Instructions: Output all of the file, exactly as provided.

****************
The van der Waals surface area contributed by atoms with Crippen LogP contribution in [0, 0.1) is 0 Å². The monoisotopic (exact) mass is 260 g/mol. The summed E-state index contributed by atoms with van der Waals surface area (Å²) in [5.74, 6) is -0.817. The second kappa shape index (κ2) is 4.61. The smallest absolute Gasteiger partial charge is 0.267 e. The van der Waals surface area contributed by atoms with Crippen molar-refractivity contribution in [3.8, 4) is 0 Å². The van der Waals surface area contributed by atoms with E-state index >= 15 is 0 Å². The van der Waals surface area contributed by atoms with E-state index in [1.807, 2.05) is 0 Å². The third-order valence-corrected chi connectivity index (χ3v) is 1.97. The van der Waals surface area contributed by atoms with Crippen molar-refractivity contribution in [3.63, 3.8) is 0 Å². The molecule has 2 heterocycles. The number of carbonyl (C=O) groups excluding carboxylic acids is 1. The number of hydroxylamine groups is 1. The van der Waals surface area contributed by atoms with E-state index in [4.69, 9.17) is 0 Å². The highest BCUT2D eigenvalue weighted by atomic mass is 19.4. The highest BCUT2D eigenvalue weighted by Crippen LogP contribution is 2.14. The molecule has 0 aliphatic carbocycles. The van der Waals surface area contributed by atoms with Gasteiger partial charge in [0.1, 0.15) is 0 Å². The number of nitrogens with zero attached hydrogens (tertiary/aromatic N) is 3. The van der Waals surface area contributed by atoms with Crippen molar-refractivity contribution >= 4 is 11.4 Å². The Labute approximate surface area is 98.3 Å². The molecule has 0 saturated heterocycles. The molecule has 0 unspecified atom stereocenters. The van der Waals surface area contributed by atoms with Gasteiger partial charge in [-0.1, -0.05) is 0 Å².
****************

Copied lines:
The van der Waals surface area contributed by atoms with Crippen LogP contribution in [0, 0.1) is 0 Å². The monoisotopic (exact) mass is 260 g/mol. The summed E-state index contributed by atoms with van der Waals surface area (Å²) in [5.74, 6) is -0.817. The second kappa shape index (κ2) is 4.61. The smallest absolute Gasteiger partial charge is 0.267 e. The van der Waals surface area contributed by atoms with Crippen molar-refractivity contribution in [3.8, 4) is 0 Å². The van der Waals surface area contributed by atoms with E-state index >= 15 is 0 Å². The van der Waals surface area contributed by atoms with E-state index in [1.807, 2.05) is 0 Å². The third-order valence-corrected chi connectivity index (χ3v) is 1.97. The van der Waals surface area contributed by atoms with Crippen molar-refractivity contribution in [3.63, 3.8) is 0 Å². The molecule has 2 heterocycles. The number of carbonyl (C=O) groups excluding carboxylic acids is 1. The number of hydroxylamine groups is 1. The van der Waals surface area contributed by atoms with E-state index in [4.69, 9.17) is 0 Å². The highest BCUT2D eigenvalue weighted by atomic mass is 19.4. The highest BCUT2D eigenvalue weighted by Crippen LogP contribution is 2.14. The molecule has 0 aliphatic carbocycles. The van der Waals surface area contributed by atoms with Gasteiger partial charge in [0.1, 0.15) is 0 Å². The number of nitrogens with zero attached hydrogens (tertiary/aromatic N) is 3. The van der Waals surface area contributed by atoms with Crippen molar-refractivity contribution >= 4 is 11.4 Å². The Labute approximate surface area is 98.3 Å². The molecule has 0 saturated heterocycles. The molecule has 0 unspecified atom stereocenters. The van der Waals surface area contributed by atoms with Gasteiger partial charge in [-0.1, -0.05) is 0 Å².